The transportation of convicts forms part of the country’s early history, really with the birth of the nation. We can say that all of them belonged to the working class and that they contributed a great deal to the building of what is today a very prosperous and free land. Colonisation started in 1787-1788, in what is now called New South Wales, with the arrival, in May 1787, of the so-called First Fleet at Botany Bay; and then the fleet moved, in January 1788, on to Sydney Cove, where Sydney Town was founded. This fleet brought, together with a crew of sailors and soldiers engaged in the service of the Crown, a few hundred convicts, namely 586 men and 192 women. These and many like them in successive transportations were the people who founded Australia, working people, I repeat, farmhands and factoryhands in the old country, or else workers from the towns and cities, men caught stealing bread for survival and women ambling at night in the streets of said towns and cities of Great Britain and Ireland.
The British (as the Spaniards had done earlier, on many occasions) claimed possession at once, in the name of the Crown, to great extensions of land; and a whole continent in the case of Terra Australis. It all became British. But where the Spaniards utilised the natives, for mining and agriculture, the native Aborigines of the new continent were simply pushed away from the land in the case of the fertile eastern coast and on to the desert, more and more inland, until they were left on absolutely barren land. As for the Island of Tasmania, inhabited by a Polynesian race, the conquerors just exterminated the lot. Not one was left to tell.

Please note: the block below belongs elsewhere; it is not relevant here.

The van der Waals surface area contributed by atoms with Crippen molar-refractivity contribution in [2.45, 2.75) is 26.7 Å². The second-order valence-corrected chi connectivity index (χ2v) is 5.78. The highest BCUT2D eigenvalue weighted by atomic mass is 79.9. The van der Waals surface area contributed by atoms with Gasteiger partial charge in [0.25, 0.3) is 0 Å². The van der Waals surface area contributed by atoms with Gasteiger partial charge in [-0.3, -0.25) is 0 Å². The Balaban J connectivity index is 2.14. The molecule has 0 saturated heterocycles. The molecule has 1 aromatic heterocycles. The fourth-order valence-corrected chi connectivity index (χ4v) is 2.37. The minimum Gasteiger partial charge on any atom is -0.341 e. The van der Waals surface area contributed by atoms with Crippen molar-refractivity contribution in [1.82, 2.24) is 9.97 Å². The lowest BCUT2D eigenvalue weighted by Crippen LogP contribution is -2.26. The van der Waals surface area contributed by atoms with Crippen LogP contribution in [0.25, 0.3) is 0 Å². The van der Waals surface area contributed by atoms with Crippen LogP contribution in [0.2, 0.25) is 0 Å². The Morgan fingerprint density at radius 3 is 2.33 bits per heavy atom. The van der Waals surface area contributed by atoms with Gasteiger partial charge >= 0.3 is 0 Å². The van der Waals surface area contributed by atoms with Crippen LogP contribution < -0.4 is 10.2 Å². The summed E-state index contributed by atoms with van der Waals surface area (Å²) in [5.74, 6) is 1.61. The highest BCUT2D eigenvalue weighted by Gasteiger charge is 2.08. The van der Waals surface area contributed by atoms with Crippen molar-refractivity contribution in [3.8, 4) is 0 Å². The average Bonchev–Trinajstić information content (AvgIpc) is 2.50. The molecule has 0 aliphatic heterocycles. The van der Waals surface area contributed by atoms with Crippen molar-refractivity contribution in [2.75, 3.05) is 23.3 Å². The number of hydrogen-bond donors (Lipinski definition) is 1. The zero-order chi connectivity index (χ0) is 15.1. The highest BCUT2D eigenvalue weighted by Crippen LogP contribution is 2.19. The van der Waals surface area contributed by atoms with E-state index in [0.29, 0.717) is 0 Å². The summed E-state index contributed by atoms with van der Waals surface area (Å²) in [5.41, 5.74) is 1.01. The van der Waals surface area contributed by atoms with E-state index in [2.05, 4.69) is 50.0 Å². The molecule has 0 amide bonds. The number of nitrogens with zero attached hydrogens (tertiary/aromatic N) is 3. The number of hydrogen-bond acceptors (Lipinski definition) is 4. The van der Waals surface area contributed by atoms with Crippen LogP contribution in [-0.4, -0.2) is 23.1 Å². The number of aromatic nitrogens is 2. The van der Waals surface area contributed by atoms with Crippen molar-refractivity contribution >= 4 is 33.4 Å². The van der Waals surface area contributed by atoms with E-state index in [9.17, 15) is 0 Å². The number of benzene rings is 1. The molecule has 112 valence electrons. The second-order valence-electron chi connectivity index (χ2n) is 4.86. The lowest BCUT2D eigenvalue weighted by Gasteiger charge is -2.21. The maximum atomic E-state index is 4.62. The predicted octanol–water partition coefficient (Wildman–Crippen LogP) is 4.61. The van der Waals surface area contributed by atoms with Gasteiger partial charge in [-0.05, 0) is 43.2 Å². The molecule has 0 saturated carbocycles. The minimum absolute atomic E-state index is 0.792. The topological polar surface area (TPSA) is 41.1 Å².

But let us revert to the matter of settlement in Western Australia, to which Marx refers in his book. The discovery took place in 1828. European explorers had passed by and seen the land to be inhospitable, possessed of such an unbelielvably torrid climate that the first to arrive, the Portuguese, did not even bother to disembark. The Dutch did try to settle, but gave up and rushed away pretty quickly. As for the French, they did try to get a foothold on the North West coast and, likewise, as soon as they saw the imposing emptiness of that most arid land, changed their mind. They have left written reports of their endeavours: they saw a crew of natives walking about in the distance. It is not sure whether they got in touch. They found them so few and so miserable that they did not feel like staying in the new land. Besides, the women were very ugly.
It was in1828, forty years after the settlement in Sydney, that a Secretary of State for Colonies despatch reserved new land on the West coast (Western Australia), for the Crown, with provision for distribution of land to colonise the territory. A most cursory exploration had preceded this Royal decision to found a new colony. Makeshift arrangements were concluded concerning the way it was to be governed and the eventual establishment effected. As well as the granting of the land to future proprietors, etc.
A fleet departed from London; along the Thames it went; then the English Channel, the open sea and the big mysterious oceans of the world to Australia. The first ship to arrive, on 25 April,1829, anchored off Garden Island, and Captain Fremantle, who led the expedition, declared the foundation of Swan River Colony for Britain on 2 May 1829.
But let us go back a few moments in history. As soon as news of the discovery of some habitable land (on the south west of the continent) had reached the capital of the empire, there was tremendous agitation in the House and in the City. Another extension of the British Empire! The usual speculators began to raise money to ensure that the exploitation of the discovered land would be carried out to the utmost. Tremendous agricultural revenues were expected, as well as other not specified gains. Everyone had in mind the successful experience in New South Wales, which they hoped would be repeated.
The City bosses and the usual profiteers started planning at once. The wealthy aristocrats of old and the new-rich of the modern bourgeoisie were called together, experience and money. But about workers nobody seemed to have given a thought.